Fifteen incarcerated men who claim they were sent to prison by confessions that were beaten, burned and tortured out of them by convicted Chicago police Lt. Jon Burge and his officers are getting some high-profile help—including from a former Illinois governor.
In a friend-of-the-court brief filed Wednesday with the Illinois Supreme Court, ex-Gov. Jim Thompson and more than 60 current and former prosecutors, judges and lawmakers are asking for new evidentiary hearings for inmates who say their convictions were based on coerced confessions.
The brief marks the first effort on behalf of alleged Burge victims as a group and not separate individual cases, attorneys said.
Burge's name has become synonymous with police abuse in the nation's third-largest city, and more than 100 men—most of them African-American and Latino—have alleged Burge and his men tortured them from the 1970s to the 1990s.
Burge was convicted last year of lying about whether he ever witnessed or participated in the torture of suspects. He's serving a 4 1/2-year sentence at Butner Federal Correctional Complex in North Carolina.
Burge has never faced criminal charges for abuse. He was fired from the police department in 1993 over the 1982 beating and burning of Andrew Wilson, a suspect later convicted of killing two police officers.
The brief "gives the Illinois Supreme Court the opportunity to finally and firmly repudiate the Burge era of the Chicago Police Department," said Thompson, a former Republican Illinois governor and U.S. attorney.
Lawyers filed the brief in the case of Stanley Wrice, an inmate who has been claiming since 1982 that he falsely confessed to a brutal sexual assault only after Burge's officers beat him in the face and groin with a flashlight and a piece of rubber.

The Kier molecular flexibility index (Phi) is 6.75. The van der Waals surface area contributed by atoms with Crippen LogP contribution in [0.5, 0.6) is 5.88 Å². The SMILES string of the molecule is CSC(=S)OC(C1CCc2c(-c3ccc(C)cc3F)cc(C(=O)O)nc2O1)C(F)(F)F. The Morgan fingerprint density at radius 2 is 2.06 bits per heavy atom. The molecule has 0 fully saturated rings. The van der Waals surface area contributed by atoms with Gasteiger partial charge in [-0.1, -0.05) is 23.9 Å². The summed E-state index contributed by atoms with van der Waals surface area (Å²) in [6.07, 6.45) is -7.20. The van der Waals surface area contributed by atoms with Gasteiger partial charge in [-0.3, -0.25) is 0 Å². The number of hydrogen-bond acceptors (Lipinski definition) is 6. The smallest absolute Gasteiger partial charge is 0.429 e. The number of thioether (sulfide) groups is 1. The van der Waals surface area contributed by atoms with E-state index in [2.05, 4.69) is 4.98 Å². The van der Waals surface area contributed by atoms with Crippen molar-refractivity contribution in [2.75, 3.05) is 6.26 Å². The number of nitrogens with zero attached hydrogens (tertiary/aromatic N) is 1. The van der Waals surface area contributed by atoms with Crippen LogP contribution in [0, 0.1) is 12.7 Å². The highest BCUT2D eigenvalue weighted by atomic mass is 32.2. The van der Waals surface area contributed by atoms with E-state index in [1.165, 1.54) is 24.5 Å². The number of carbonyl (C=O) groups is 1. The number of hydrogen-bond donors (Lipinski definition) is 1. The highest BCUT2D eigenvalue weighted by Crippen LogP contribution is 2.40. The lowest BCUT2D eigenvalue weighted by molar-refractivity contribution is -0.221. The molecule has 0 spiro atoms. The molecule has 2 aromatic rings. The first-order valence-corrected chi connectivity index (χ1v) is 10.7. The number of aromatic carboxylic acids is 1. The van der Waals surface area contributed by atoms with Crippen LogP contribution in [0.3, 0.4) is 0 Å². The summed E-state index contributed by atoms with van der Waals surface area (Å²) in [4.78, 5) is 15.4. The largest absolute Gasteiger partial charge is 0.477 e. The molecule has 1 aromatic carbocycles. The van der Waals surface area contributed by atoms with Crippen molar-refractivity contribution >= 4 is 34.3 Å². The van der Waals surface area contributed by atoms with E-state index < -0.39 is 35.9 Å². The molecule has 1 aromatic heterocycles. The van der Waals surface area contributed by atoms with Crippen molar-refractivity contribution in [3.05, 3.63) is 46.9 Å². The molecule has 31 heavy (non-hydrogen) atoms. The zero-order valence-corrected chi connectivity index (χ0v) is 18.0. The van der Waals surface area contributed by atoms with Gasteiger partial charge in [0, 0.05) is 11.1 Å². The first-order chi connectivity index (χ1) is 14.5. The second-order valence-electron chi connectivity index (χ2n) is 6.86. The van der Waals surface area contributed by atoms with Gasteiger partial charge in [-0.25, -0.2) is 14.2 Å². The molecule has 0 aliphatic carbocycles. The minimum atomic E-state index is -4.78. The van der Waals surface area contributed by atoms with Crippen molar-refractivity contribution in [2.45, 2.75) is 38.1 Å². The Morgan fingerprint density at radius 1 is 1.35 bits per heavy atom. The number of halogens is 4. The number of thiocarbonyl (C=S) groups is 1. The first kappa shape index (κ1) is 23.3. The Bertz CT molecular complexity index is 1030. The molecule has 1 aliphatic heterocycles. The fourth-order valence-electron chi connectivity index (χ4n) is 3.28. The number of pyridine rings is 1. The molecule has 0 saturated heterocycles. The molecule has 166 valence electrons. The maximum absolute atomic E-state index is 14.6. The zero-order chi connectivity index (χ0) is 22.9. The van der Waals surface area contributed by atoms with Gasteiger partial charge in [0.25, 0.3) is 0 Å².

Wrice, 57, is serving a 100-year sentence. Attorneys say he's one of the longest-serving inmates with a Burge torture claim.
Each of Wrice's attempts for a new hearing had been turned down until December, when the appellate court granted him a new evidentiary hearing. Prosecutors looking to block the hearing asked the Illinois Supreme Court to take the case, and the justices agreed.
At issue before the high court is whether a coerced confession can ever be considered “harmless error” in a criminal trial, attorneys said. The special prosecutor's office that's handling Wrice's case has argued that a conviction could stand—even if it involved a coerced confession—if the person could have been proven guilty without the confession.
Wrice’s case has gone farther than any other current claim involving Burge, and other inmates are either awaiting decisions or have given up, attorneys say.
The brief asks the high court to: order prosecutors to identify each inmate who claims their confession was coerced by Burge or his men; appoint lawyers to inmates who need them; order evidentiary hearings in the cases; and to order the Cook County Circuit Court to vacate the convictions of inmates whose convictions were based on coerced confessions.
Justices “have an opportunity to take control of this problem and to fix it,” said attorney Locke Bowman, who plans to file the brief. He's represented several alleged torture victims who have been freed from prison and have civil suits pending against Burge.
The brief's signers include both attorneys and advocates who have represented alleged Burge victims as well as former prosecutors, judges and politicians who have rarely, if ever, publicly weighed in on the Burge case.
Thompson said that while the hearings will take time and money, “the end is worth it.”
The Supreme Court could hear oral arguments in Wrice's case as early as mid-September.